“Aren't the K-Men really descendants of the Royal Rooters?”
- Boston Magazine, April 2003
The Boston K-Men phenomenon began ten years ago, when Pedro Martinez joined the Red Sox. At every home game that Pedro pitched between 1998 and 2004, the crew plastered K signs symbolizing his strikeouts on the back wall of the Fenway Park bleachers, working the crowd into a frenzy.
After Pedro left for New York, the red-faced K-Men first moved on to Curt Schilling’s and then Daisuke Matsuzaka’s penchant for punching out opponents. But as Pedro left the confines of Fenway Park, so, too, did the back wall of the bleachers, stranding the K-Men without a K-surface. Ever resilient, the K-Men migrated from the bleachers to baseball’s most famous perch, the Green Monster.
Red is dominant in the K-manic color scheme. Red attire is required, as well as red face paint. Some who fear the lasting effects of a complete face-painting often opt for small K’s on their cheeks. The K-Men condone this practice but consider it Junior Varsity.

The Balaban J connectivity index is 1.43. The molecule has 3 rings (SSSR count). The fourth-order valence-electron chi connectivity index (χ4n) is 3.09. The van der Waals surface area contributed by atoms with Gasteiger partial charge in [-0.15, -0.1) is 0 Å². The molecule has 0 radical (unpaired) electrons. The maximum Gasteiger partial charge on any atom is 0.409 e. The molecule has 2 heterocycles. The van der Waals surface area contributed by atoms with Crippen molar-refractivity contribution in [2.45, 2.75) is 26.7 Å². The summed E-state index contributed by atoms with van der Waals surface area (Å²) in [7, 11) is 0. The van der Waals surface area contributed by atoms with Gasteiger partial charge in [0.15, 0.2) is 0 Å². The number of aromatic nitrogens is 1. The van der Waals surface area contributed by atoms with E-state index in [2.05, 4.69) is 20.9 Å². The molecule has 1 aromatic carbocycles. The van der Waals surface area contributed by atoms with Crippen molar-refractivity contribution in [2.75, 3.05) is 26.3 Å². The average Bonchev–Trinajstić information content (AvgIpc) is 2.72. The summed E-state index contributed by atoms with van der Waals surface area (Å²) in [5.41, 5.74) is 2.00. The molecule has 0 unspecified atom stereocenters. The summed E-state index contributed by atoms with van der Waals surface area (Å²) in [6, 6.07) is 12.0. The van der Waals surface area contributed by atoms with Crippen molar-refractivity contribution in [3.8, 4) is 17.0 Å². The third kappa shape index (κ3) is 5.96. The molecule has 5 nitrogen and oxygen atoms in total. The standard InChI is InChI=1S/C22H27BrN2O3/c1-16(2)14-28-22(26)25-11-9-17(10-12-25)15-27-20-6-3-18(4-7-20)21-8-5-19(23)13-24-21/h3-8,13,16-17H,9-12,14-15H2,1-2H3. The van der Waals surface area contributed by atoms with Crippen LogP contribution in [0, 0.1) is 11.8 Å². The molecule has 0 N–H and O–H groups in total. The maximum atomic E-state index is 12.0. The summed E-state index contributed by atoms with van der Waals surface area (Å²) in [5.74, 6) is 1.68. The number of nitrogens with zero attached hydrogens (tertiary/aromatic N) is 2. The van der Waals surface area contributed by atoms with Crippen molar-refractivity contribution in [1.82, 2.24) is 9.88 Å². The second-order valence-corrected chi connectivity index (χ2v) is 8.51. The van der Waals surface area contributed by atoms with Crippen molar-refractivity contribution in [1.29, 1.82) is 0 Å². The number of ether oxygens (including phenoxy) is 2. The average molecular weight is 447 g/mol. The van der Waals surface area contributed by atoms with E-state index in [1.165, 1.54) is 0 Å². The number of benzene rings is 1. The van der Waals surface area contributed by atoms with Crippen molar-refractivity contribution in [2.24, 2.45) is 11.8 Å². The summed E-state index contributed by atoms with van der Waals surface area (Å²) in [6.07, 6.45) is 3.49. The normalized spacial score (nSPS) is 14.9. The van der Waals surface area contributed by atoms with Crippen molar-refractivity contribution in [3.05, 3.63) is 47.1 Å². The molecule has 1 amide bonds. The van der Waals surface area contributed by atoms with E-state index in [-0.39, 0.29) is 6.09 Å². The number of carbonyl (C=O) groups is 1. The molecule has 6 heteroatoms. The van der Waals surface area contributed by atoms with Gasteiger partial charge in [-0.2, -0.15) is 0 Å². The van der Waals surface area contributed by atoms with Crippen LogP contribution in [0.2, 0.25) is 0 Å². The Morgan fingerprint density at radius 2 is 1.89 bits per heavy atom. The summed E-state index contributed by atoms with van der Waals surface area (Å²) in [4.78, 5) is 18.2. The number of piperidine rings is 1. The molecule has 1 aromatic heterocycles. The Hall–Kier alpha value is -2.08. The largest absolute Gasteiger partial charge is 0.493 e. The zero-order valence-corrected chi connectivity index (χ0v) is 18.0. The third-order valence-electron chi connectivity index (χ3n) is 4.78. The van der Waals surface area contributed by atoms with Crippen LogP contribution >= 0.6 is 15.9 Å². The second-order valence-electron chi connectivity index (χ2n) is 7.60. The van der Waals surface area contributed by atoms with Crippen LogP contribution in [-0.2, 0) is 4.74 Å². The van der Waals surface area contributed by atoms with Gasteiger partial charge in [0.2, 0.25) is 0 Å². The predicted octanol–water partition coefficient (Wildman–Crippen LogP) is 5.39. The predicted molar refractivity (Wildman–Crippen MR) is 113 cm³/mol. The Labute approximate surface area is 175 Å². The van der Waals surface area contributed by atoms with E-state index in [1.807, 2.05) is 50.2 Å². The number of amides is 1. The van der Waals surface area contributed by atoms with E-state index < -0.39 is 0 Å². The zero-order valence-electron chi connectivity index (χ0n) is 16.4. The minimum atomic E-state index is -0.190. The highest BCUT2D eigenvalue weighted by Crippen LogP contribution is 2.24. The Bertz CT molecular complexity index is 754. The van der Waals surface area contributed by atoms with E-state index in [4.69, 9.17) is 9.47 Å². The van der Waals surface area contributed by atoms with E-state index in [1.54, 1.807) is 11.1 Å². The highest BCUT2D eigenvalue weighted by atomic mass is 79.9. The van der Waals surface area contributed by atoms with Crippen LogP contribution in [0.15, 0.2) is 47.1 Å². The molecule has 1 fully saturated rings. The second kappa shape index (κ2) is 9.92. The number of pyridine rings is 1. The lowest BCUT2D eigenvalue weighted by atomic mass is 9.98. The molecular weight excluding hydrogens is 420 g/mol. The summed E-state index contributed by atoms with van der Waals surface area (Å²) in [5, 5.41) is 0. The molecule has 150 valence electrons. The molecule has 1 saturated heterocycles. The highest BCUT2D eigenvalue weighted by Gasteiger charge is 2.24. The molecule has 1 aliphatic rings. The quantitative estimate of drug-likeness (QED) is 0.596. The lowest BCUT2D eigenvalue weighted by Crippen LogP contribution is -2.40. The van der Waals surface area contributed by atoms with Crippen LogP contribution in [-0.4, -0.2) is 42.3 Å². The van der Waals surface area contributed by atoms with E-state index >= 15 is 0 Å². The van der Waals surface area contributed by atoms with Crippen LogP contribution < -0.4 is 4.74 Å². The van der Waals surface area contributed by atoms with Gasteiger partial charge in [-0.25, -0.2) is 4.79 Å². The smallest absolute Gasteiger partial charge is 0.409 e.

Additionally, the K-Men are somewhat ritualistic. No K sign may face the field before it is posted. When an opposing batter has two strikes, the latter-day Royal Rooters rhythmically chant the name of the Red Sox pitcher on the mound. Speed and accuracy are critical components in K-mania; once a batter is whiffed, the K card is immediately posted informing Red Sox Nation as to how the hitter went down, either swinging or looking, indicated by a forward K sign or a backward K sign, respectively.
Several K-Men deep, the crew records strikeouts each time the staff ace takes the mound at Fenway Park during the regular season, as well as on every Opening Day. At playoff home games the K-Men ensure visiting teams are aware of the pressures of home field advantage.
While “The K-Men” is the organization’s “nom de guerre,” it is actually a bit of a misnomer. The K-Men is an equal opportunity outfit, with representation from both women and children.